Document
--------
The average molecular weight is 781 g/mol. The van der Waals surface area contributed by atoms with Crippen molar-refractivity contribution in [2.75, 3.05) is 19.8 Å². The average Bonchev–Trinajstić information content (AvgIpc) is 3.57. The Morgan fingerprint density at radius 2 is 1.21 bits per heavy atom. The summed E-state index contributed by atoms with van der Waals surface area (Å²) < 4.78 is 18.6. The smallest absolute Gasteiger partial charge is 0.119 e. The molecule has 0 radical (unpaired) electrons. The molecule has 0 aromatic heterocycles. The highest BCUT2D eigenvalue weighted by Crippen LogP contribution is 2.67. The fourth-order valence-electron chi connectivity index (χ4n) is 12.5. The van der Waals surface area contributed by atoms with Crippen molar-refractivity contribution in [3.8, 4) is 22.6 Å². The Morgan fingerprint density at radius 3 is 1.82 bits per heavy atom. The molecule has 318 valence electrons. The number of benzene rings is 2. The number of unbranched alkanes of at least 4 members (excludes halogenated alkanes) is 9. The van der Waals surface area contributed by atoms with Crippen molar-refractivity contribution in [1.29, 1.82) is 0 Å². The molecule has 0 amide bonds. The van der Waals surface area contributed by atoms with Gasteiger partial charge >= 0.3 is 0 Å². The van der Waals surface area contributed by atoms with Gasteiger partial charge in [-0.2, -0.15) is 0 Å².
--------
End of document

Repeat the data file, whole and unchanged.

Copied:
The average molecular weight is 781 g/mol. The van der Waals surface area contributed by atoms with Crippen molar-refractivity contribution in [2.75, 3.05) is 19.8 Å². The average Bonchev–Trinajstić information content (AvgIpc) is 3.57. The Morgan fingerprint density at radius 2 is 1.21 bits per heavy atom. The summed E-state index contributed by atoms with van der Waals surface area (Å²) < 4.78 is 18.6. The smallest absolute Gasteiger partial charge is 0.119 e. The molecule has 0 radical (unpaired) electrons. The molecule has 0 aromatic heterocycles. The highest BCUT2D eigenvalue weighted by Crippen LogP contribution is 2.67. The fourth-order valence-electron chi connectivity index (χ4n) is 12.5. The van der Waals surface area contributed by atoms with Crippen molar-refractivity contribution in [3.8, 4) is 22.6 Å². The Morgan fingerprint density at radius 3 is 1.82 bits per heavy atom. The molecule has 318 valence electrons. The number of benzene rings is 2. The number of unbranched alkanes of at least 4 members (excludes halogenated alkanes) is 9. The van der Waals surface area contributed by atoms with Crippen molar-refractivity contribution in [1.29, 1.82) is 0 Å². The molecule has 0 amide bonds. The van der Waals surface area contributed by atoms with Gasteiger partial charge >= 0.3 is 0 Å². The van der Waals surface area contributed by atoms with Gasteiger partial charge in [-0.2, -0.15) is 0 Å².